The Latest on Swedish prosecutor ending investigation of Wikileaks founder Julian Assange (all times local):
WikiLeaks founder Julian Assange says his legal team will contact U.K. officials to seek a way forward in resolving in resolving his status.
Although Sweden has dropped its investigation of rape allegations against Assange, British police say they still intend to arrest him on a charge of jumping bail if he leaves the Ecuadorean Embassy.
He also says he would be "happy" to discuss the case with the U.S. Department of Justice despite U.S. Attorney General Jeff Sessions saying that arresting Assange is a priority. President Donald Trump has said it is "OK" with him if Sessions does that.
Assange contends the United States should recognize his First Amendment rights as a journalist.
Julian Assange says Sweden's decision to drop a rape inveatigation against him is "an important victory for me and for the U.N. human rights system."
Speaking from the balcony of Ecuador's London embassy, the WikiLeaks founder says his seven-year legal ordeal — which he calls unjust detention — "is not something that I can forgive."
He says says his battle is not over, and "the proper war is just commencing." Assange believes the United States wants him extradited and arrested in connection with WikiLeaks' publication of classified U.S. documents.
Ecuador's Foreign Minister Guillaume Long celebrated the decision but expressed outrage over the lengthy delays by the Swedish prosecutors in resolving the case.
He said recent comments by U.S. Attorney General Jeff Sessions and President Donald Trump in favor of arresting the Australian reaffirm Ecuador's belief that the rape charges against him were politically motivated and that Assange still faces a serious risk of prosecution.
At a press conference in Quito, Long called on Britain allow Assange safe passage so he could take up his asylum in Ecuador. Long added: "This has gone on long enough. No more delays."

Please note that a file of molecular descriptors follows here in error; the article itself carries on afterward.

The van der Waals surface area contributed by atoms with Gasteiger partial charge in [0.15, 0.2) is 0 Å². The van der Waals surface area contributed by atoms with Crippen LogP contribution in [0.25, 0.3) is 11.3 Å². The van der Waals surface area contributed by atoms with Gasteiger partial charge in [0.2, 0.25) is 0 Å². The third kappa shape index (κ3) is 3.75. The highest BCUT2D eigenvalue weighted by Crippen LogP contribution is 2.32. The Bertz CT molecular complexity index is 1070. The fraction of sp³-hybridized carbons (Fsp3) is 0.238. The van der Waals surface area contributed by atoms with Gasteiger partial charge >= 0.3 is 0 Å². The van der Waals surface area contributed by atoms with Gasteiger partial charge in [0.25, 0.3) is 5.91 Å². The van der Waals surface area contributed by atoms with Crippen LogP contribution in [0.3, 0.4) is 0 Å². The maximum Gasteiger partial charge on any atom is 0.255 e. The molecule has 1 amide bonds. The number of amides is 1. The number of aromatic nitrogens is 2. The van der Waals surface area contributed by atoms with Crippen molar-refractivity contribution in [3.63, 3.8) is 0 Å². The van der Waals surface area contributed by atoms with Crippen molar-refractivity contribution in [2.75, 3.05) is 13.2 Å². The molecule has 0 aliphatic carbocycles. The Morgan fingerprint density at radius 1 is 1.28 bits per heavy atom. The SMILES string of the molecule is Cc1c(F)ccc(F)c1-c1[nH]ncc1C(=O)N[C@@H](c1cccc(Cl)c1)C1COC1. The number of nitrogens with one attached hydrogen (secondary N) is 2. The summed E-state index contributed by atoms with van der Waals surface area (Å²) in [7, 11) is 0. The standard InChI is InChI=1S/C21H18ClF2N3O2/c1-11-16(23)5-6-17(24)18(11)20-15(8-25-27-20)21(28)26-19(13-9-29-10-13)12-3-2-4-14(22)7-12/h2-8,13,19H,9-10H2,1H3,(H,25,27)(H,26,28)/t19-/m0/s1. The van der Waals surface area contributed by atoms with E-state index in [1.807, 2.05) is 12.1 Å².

Julian Assange's Swedish lawyer Per E. Samuelson says it is a "day of victory" for the WikiLeaks founder after Sweden's top prosecutor dropped an investigation into a rape claim against him.
Samuelson tells The Associated Press that "this was consensual sex between two adults and nothing else," adding Assange was now "a free man."
Samuelson says he spoke by telephone with Assange, who told him: "Yes, Per, it feels much better today. Finally we got there."
Samuelson said Sweden's judicial system "spoiled and wasted five, six years of his life ... but he is happy today."
A lawyer for the woman who alleges she was raped by Julian Assange says "it is a scandal that a suspected rapist can avoid the judicial system and thus avoid a trial in court." Elisabeth Massi Fritz says her client is shocked but adds that "she can't change her view that Assange has exposed her to a rape."
Julian Assange's lawyer is asking French president Emmanuel Macron to intervene in support of the WikiLeaks founder. Juan Branco told The Associated Press in Paris that he wants Macron to help Assange leave the Ecuadorean Embassy in London.
Branco says: "We need a political intervention to make this situation end. He is the only political prisoner in Western Europe."
Sweden's top prosecutor says "costs were not a reason for putting down the investigation" of WikiLeaks founder Julian Assange.
Marianne Ny told a news conference: "When we investigate serious crimes, we do not consider the costs."